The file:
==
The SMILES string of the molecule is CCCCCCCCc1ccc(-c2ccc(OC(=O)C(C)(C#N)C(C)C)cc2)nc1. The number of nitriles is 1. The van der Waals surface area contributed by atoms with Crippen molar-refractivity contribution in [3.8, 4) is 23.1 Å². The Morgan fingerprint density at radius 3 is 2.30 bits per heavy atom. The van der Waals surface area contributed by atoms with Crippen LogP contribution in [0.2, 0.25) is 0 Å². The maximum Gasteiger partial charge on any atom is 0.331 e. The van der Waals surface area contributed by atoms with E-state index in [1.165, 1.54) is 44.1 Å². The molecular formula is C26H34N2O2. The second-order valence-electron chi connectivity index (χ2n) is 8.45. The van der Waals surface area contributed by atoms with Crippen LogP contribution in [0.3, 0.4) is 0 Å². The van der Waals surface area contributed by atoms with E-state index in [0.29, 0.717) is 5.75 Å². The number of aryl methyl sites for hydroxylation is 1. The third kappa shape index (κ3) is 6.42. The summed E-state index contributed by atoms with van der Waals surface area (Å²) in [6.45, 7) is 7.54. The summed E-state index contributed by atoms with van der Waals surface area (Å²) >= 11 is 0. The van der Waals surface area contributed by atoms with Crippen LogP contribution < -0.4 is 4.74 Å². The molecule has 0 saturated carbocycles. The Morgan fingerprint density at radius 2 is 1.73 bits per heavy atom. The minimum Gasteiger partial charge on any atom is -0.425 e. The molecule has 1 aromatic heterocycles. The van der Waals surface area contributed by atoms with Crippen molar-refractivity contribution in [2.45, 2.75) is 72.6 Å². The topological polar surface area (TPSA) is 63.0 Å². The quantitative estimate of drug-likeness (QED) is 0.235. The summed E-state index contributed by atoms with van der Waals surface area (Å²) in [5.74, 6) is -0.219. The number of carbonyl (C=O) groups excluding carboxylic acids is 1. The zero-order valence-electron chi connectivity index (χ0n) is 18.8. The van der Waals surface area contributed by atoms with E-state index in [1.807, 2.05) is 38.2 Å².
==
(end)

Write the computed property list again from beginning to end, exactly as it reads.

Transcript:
The SMILES string of the molecule is CCCCCCCCc1ccc(-c2ccc(OC(=O)C(C)(C#N)C(C)C)cc2)nc1. The number of nitriles is 1. The van der Waals surface area contributed by atoms with Crippen molar-refractivity contribution in [3.8, 4) is 23.1 Å². The Morgan fingerprint density at radius 3 is 2.30 bits per heavy atom. The van der Waals surface area contributed by atoms with Crippen LogP contribution in [0.2, 0.25) is 0 Å². The maximum Gasteiger partial charge on any atom is 0.331 e. The van der Waals surface area contributed by atoms with E-state index in [1.165, 1.54) is 44.1 Å². The molecular formula is C26H34N2O2. The second-order valence-electron chi connectivity index (χ2n) is 8.45. The van der Waals surface area contributed by atoms with Crippen LogP contribution in [0.3, 0.4) is 0 Å². The van der Waals surface area contributed by atoms with E-state index in [0.29, 0.717) is 5.75 Å². The number of aryl methyl sites for hydroxylation is 1. The third kappa shape index (κ3) is 6.42. The summed E-state index contributed by atoms with van der Waals surface area (Å²) in [6.45, 7) is 7.54. The summed E-state index contributed by atoms with van der Waals surface area (Å²) >= 11 is 0. The van der Waals surface area contributed by atoms with Crippen LogP contribution < -0.4 is 4.74 Å². The molecule has 0 saturated carbocycles. The Morgan fingerprint density at radius 2 is 1.73 bits per heavy atom. The minimum Gasteiger partial charge on any atom is -0.425 e. The molecule has 1 aromatic heterocycles. The van der Waals surface area contributed by atoms with Crippen molar-refractivity contribution in [2.45, 2.75) is 72.6 Å². The topological polar surface area (TPSA) is 63.0 Å². The quantitative estimate of drug-likeness (QED) is 0.235. The summed E-state index contributed by atoms with van der Waals surface area (Å²) in [5.74, 6) is -0.219. The number of carbonyl (C=O) groups excluding carboxylic acids is 1. The zero-order valence-electron chi connectivity index (χ0n) is 18.8. The van der Waals surface area contributed by atoms with E-state index in [1.807, 2.05) is 38.2 Å².